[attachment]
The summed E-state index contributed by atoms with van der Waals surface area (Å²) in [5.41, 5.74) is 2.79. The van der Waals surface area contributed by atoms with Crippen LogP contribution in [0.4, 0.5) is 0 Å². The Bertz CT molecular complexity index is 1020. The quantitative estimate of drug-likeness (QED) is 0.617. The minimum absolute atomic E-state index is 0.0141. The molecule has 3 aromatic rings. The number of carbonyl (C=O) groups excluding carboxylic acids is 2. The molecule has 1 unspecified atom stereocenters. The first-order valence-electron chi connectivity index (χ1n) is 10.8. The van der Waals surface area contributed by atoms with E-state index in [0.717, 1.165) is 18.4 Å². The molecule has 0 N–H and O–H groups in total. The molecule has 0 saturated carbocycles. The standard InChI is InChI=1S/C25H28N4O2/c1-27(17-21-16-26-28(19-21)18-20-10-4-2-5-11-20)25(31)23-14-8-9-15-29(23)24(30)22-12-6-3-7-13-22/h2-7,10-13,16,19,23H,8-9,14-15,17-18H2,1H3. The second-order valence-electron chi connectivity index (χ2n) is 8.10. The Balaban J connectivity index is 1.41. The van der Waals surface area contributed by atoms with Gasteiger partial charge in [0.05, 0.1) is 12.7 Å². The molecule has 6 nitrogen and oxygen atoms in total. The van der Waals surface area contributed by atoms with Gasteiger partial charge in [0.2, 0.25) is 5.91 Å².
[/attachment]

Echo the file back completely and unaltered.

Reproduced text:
The summed E-state index contributed by atoms with van der Waals surface area (Å²) in [5.41, 5.74) is 2.79. The van der Waals surface area contributed by atoms with Crippen LogP contribution in [0.4, 0.5) is 0 Å². The Bertz CT molecular complexity index is 1020. The quantitative estimate of drug-likeness (QED) is 0.617. The minimum absolute atomic E-state index is 0.0141. The molecule has 3 aromatic rings. The number of carbonyl (C=O) groups excluding carboxylic acids is 2. The molecule has 1 unspecified atom stereocenters. The first-order valence-electron chi connectivity index (χ1n) is 10.8. The van der Waals surface area contributed by atoms with E-state index in [0.717, 1.165) is 18.4 Å². The molecule has 0 N–H and O–H groups in total. The molecule has 0 saturated carbocycles. The standard InChI is InChI=1S/C25H28N4O2/c1-27(17-21-16-26-28(19-21)18-20-10-4-2-5-11-20)25(31)23-14-8-9-15-29(23)24(30)22-12-6-3-7-13-22/h2-7,10-13,16,19,23H,8-9,14-15,17-18H2,1H3. The second-order valence-electron chi connectivity index (χ2n) is 8.10. The Balaban J connectivity index is 1.41. The van der Waals surface area contributed by atoms with Gasteiger partial charge in [0.05, 0.1) is 12.7 Å². The molecule has 6 nitrogen and oxygen atoms in total. The van der Waals surface area contributed by atoms with Gasteiger partial charge in [0.2, 0.25) is 5.91 Å².